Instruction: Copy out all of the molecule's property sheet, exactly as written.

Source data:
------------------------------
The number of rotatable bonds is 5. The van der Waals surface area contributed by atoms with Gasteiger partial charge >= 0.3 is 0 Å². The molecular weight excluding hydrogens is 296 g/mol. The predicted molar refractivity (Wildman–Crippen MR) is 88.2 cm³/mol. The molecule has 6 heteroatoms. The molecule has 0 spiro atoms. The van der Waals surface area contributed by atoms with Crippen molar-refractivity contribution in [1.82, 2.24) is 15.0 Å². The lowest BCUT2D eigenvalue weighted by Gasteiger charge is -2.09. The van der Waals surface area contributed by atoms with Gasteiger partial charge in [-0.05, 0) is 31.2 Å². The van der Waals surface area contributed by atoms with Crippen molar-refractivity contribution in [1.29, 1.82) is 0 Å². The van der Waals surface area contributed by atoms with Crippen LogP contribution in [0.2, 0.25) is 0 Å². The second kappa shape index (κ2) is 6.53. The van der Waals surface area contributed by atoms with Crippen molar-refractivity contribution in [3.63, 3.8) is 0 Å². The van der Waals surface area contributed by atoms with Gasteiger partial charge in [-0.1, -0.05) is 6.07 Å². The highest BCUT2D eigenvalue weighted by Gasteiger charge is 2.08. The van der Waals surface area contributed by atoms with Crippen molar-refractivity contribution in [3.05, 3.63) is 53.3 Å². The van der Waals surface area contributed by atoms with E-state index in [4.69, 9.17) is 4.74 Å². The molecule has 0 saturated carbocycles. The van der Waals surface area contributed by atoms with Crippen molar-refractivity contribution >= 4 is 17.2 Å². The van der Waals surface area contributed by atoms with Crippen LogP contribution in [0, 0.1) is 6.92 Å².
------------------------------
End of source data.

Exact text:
The number of rotatable bonds is 5. The van der Waals surface area contributed by atoms with Gasteiger partial charge >= 0.3 is 0 Å². The molecular weight excluding hydrogens is 296 g/mol. The predicted molar refractivity (Wildman–Crippen MR) is 88.2 cm³/mol. The molecule has 6 heteroatoms. The molecule has 0 spiro atoms. The van der Waals surface area contributed by atoms with Crippen molar-refractivity contribution in [1.82, 2.24) is 15.0 Å². The lowest BCUT2D eigenvalue weighted by Gasteiger charge is -2.09. The van der Waals surface area contributed by atoms with Gasteiger partial charge in [-0.05, 0) is 31.2 Å². The van der Waals surface area contributed by atoms with Crippen molar-refractivity contribution in [1.29, 1.82) is 0 Å². The van der Waals surface area contributed by atoms with Crippen LogP contribution in [0.2, 0.25) is 0 Å². The second kappa shape index (κ2) is 6.53. The van der Waals surface area contributed by atoms with Crippen molar-refractivity contribution in [3.63, 3.8) is 0 Å². The van der Waals surface area contributed by atoms with Gasteiger partial charge in [-0.1, -0.05) is 6.07 Å². The highest BCUT2D eigenvalue weighted by Gasteiger charge is 2.08. The van der Waals surface area contributed by atoms with Crippen molar-refractivity contribution in [3.05, 3.63) is 53.3 Å². The van der Waals surface area contributed by atoms with E-state index in [4.69, 9.17) is 4.74 Å². The molecule has 0 saturated carbocycles. The van der Waals surface area contributed by atoms with Crippen molar-refractivity contribution >= 4 is 17.2 Å². The van der Waals surface area contributed by atoms with Crippen LogP contribution in [0, 0.1) is 6.92 Å².